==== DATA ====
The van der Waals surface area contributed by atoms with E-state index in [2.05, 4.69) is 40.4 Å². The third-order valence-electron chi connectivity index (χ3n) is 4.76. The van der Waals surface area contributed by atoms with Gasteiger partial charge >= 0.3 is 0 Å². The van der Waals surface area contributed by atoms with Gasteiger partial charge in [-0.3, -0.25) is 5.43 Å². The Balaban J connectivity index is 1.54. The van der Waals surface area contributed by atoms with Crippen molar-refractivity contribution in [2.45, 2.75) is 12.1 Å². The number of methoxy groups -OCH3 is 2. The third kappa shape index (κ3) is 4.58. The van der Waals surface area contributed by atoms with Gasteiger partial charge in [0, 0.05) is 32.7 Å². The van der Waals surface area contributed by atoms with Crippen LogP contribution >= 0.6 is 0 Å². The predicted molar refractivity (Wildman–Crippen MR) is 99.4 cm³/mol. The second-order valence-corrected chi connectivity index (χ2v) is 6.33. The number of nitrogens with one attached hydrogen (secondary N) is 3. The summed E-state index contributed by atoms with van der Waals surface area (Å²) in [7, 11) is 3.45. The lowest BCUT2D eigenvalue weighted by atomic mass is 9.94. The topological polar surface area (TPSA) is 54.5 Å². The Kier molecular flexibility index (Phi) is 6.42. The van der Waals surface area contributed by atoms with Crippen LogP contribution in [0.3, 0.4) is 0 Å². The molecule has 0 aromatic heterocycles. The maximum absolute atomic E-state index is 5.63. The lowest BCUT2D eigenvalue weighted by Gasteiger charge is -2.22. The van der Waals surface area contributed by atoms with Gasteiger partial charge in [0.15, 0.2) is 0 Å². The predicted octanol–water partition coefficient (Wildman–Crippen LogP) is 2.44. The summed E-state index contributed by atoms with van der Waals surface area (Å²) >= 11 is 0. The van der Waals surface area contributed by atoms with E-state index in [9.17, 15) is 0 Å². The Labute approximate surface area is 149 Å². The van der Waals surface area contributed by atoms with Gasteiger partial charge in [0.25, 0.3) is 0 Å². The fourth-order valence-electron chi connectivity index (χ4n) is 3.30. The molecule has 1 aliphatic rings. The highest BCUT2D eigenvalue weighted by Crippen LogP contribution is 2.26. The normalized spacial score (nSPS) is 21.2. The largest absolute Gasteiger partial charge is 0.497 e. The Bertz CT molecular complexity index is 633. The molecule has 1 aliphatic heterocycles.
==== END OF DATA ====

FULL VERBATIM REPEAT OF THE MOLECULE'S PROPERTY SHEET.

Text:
The van der Waals surface area contributed by atoms with E-state index in [2.05, 4.69) is 40.4 Å². The third-order valence-electron chi connectivity index (χ3n) is 4.76. The van der Waals surface area contributed by atoms with Gasteiger partial charge >= 0.3 is 0 Å². The van der Waals surface area contributed by atoms with Gasteiger partial charge in [-0.3, -0.25) is 5.43 Å². The Balaban J connectivity index is 1.54. The van der Waals surface area contributed by atoms with Crippen molar-refractivity contribution in [2.45, 2.75) is 12.1 Å². The number of methoxy groups -OCH3 is 2. The third kappa shape index (κ3) is 4.58. The van der Waals surface area contributed by atoms with Gasteiger partial charge in [0, 0.05) is 32.7 Å². The van der Waals surface area contributed by atoms with Crippen LogP contribution >= 0.6 is 0 Å². The predicted molar refractivity (Wildman–Crippen MR) is 99.4 cm³/mol. The second-order valence-corrected chi connectivity index (χ2v) is 6.33. The number of nitrogens with one attached hydrogen (secondary N) is 3. The summed E-state index contributed by atoms with van der Waals surface area (Å²) in [7, 11) is 3.45. The lowest BCUT2D eigenvalue weighted by atomic mass is 9.94. The topological polar surface area (TPSA) is 54.5 Å². The Kier molecular flexibility index (Phi) is 6.42. The van der Waals surface area contributed by atoms with Crippen LogP contribution in [0.3, 0.4) is 0 Å². The molecule has 0 aromatic heterocycles. The maximum absolute atomic E-state index is 5.63. The lowest BCUT2D eigenvalue weighted by Gasteiger charge is -2.22. The van der Waals surface area contributed by atoms with Gasteiger partial charge in [0.15, 0.2) is 0 Å². The predicted octanol–water partition coefficient (Wildman–Crippen LogP) is 2.44. The summed E-state index contributed by atoms with van der Waals surface area (Å²) >= 11 is 0. The van der Waals surface area contributed by atoms with E-state index in [9.17, 15) is 0 Å². The Labute approximate surface area is 149 Å². The van der Waals surface area contributed by atoms with Gasteiger partial charge in [0.25, 0.3) is 0 Å². The fourth-order valence-electron chi connectivity index (χ4n) is 3.30. The molecule has 1 aliphatic rings. The highest BCUT2D eigenvalue weighted by Crippen LogP contribution is 2.26. The normalized spacial score (nSPS) is 21.2. The largest absolute Gasteiger partial charge is 0.497 e. The Bertz CT molecular complexity index is 633. The molecule has 1 aliphatic heterocycles.